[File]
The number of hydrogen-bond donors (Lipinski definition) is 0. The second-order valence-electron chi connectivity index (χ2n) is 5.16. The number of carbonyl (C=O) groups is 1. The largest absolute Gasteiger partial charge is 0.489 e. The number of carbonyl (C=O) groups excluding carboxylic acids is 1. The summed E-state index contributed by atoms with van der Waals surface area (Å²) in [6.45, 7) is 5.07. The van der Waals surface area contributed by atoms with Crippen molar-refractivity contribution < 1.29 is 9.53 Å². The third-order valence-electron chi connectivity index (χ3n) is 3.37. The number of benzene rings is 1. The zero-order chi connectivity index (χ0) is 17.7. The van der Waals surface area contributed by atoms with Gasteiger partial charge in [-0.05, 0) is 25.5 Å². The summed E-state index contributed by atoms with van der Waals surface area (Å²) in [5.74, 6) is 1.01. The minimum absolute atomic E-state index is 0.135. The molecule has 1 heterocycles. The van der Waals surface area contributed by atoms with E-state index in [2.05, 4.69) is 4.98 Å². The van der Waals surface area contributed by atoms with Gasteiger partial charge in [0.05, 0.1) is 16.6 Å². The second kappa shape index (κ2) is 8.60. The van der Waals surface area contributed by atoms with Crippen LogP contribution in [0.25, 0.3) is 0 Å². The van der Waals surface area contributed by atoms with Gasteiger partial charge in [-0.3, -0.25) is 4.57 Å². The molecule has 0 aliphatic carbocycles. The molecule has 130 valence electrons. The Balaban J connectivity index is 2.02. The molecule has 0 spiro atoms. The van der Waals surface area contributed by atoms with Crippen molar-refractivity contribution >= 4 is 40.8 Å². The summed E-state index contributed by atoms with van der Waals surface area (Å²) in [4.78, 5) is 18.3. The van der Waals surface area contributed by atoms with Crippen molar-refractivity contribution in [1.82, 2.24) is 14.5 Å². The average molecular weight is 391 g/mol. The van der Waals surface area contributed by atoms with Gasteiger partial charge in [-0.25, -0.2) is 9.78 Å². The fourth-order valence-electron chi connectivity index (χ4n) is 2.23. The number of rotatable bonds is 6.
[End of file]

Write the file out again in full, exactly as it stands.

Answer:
The number of hydrogen-bond donors (Lipinski definition) is 0. The second-order valence-electron chi connectivity index (χ2n) is 5.16. The number of carbonyl (C=O) groups is 1. The largest absolute Gasteiger partial charge is 0.489 e. The number of carbonyl (C=O) groups excluding carboxylic acids is 1. The summed E-state index contributed by atoms with van der Waals surface area (Å²) in [6.45, 7) is 5.07. The van der Waals surface area contributed by atoms with Crippen molar-refractivity contribution < 1.29 is 9.53 Å². The third-order valence-electron chi connectivity index (χ3n) is 3.37. The number of benzene rings is 1. The zero-order chi connectivity index (χ0) is 17.7. The van der Waals surface area contributed by atoms with Gasteiger partial charge in [-0.05, 0) is 25.5 Å². The summed E-state index contributed by atoms with van der Waals surface area (Å²) in [5.74, 6) is 1.01. The minimum absolute atomic E-state index is 0.135. The molecule has 1 heterocycles. The van der Waals surface area contributed by atoms with E-state index in [2.05, 4.69) is 4.98 Å². The van der Waals surface area contributed by atoms with Gasteiger partial charge in [0.05, 0.1) is 16.6 Å². The second kappa shape index (κ2) is 8.60. The van der Waals surface area contributed by atoms with Crippen LogP contribution in [0.25, 0.3) is 0 Å². The van der Waals surface area contributed by atoms with Gasteiger partial charge in [-0.3, -0.25) is 4.57 Å². The molecule has 0 aliphatic carbocycles. The molecule has 130 valence electrons. The Balaban J connectivity index is 2.02. The molecule has 0 spiro atoms. The van der Waals surface area contributed by atoms with Crippen molar-refractivity contribution >= 4 is 40.8 Å². The summed E-state index contributed by atoms with van der Waals surface area (Å²) in [4.78, 5) is 18.3. The van der Waals surface area contributed by atoms with Crippen molar-refractivity contribution in [1.82, 2.24) is 14.5 Å². The average molecular weight is 391 g/mol. The van der Waals surface area contributed by atoms with Gasteiger partial charge in [-0.25, -0.2) is 9.78 Å². The fourth-order valence-electron chi connectivity index (χ4n) is 2.23. The number of rotatable bonds is 6.